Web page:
Microsoft to offer free upgrades to Windows 10 in China as it kills off Internet Explorer
Microsoft announced this week that it was discontinuing Internet Explorer, its much-maligned but widely used web browser first released in 1995.
At the Microsoft Convergence conference in Atlanta, Georgia this week, Microsoft head of marketing Chris Capossela said that the company's new browser, announced in January and codenamed Project Spartan, will not continue the Internet Explorer brand.
While Internet Explorer will be available on Windows 10 and older operating systems for compatibility purposes, Spartan will become the company's new flagship browsers and users will be encouraged to switch.
According to Quartz, Microsoft has "been working for years to salvage the Internet Explorer brand, which languished in the public eye thanks to releases like Internet Explorer 6, widely regarded as one of the worst tech products of all time".
Though the most recent release, Internet Explorer 11, has received praise from many quarters, the brand appears to be indelibly marred by past versions, with even Microsoft itself taking shots at IE6 in a recent advertising campaign. Dean Hachamovitch, longtime Internet Explorer chief, left the company in December.
Despite its poor reputation, Internet Explorer is one of the most widely used web browsers in the world, with a more than 90 per cent market share at its peak. Though this has dropped considerably since the launch of Mozilla Firefox and Google Chrome and the rise of mobile browsing, around 50 per cent of web users still use Internet Explorer, according to NetMarketShare.com.
In China, Internet Explorer remains the top web browser by total reach, with a 36 to 47 per cent market share, according to research firm China Internet Watch.
While Microsoft said it would continue to support the most recent version of IE on its various operating systems, it remains to be seen if similar problems will arise in China as they did last year when the company discontinued Windows XP, its 13-year-old operating system still widely used in China.
When the company pulled the plug on XP in April, more than 200 million computers in China, having refused or forgotten to upgrade, were left without technical support and more vulnerable to attack.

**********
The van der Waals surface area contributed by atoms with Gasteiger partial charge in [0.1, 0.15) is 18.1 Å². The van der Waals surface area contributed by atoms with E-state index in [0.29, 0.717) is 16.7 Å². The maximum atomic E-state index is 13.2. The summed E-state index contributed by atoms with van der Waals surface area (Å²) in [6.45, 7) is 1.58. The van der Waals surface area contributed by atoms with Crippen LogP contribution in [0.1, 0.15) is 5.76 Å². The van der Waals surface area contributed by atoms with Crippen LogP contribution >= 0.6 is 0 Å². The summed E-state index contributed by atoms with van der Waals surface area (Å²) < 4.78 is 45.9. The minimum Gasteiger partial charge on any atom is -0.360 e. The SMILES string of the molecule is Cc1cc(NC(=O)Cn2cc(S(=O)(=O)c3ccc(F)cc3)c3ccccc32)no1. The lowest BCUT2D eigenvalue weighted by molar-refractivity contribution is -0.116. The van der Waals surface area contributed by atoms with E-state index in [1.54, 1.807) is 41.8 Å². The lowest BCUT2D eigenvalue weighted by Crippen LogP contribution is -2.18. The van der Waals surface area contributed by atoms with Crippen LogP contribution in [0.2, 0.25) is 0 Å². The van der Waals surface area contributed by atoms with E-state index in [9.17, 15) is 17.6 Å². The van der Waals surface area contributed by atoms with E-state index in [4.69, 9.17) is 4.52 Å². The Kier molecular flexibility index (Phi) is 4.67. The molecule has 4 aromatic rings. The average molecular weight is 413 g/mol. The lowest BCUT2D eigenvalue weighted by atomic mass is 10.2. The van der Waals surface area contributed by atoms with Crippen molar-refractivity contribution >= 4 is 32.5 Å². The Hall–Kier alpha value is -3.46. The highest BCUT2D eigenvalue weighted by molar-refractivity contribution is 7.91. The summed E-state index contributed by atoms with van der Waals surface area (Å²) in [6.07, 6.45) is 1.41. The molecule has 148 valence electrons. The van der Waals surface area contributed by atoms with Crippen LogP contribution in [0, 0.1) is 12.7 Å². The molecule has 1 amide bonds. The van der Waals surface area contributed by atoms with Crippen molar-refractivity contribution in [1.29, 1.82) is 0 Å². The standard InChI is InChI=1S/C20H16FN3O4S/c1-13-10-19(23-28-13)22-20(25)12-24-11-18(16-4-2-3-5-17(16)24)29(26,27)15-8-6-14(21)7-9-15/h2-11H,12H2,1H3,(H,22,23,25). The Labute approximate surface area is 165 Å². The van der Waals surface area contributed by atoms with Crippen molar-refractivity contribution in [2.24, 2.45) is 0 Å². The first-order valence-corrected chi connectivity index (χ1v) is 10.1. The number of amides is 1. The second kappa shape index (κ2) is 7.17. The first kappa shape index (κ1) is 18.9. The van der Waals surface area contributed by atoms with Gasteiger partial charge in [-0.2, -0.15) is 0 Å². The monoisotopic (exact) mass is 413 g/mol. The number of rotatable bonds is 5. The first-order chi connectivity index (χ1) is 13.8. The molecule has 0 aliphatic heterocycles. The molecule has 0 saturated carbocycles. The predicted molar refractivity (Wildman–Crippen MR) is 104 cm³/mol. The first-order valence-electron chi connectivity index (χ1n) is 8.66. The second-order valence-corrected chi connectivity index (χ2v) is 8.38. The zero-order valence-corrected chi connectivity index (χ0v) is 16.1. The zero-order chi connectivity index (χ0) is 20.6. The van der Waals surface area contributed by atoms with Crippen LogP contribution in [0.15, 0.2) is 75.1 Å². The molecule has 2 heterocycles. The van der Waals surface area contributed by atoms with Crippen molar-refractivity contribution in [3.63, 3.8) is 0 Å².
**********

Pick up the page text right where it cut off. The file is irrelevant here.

In an online survey conducted by the China Internet Network Information Centre at the time, only about one-quarter of mainland Windows XP users said they would follow Microsoft's advice on upgrading to new software. Experts estimated it would take another five years for a majority of users to migrate away from the operating system.
More than 50 per cent said they would stick with XP until the system became unusable. So while Internet Explorer may be dead, it is unlikely to disappear just yet.
Microsoft confirmed this week that Windows 10 would launch this summer in 190 countries and 111 languages, adding that it will offer free upgrades to "millions" of customers running Windows 7 or earlier.
Speaking at an event in Shenzhen, Microsoft executive vice-president of operating systems Terry Myerson said the firm would work with Chinese tech companies Lenovo, Tencent and Qihoo 360 to offer free upgrades to their huge userbase.
The company also announced a partnership with Chinese mobile giant Xiaomi whereby users of the company's Android devices will get the chance to "help test Windows 10 and contribute to its future release later this year".
Last year, Beijing announced a ban on Windows 8 for government computers, citing security concerns.
In February, Apple and Cisco Systems were also placed on the state procurement "black list" in what experts said was an attempt to shield China's domestic technology industry from competition. Beijing has previously encouraged domestic tech firms to develop a Chinese operating system to reduce reliance on foreign technology.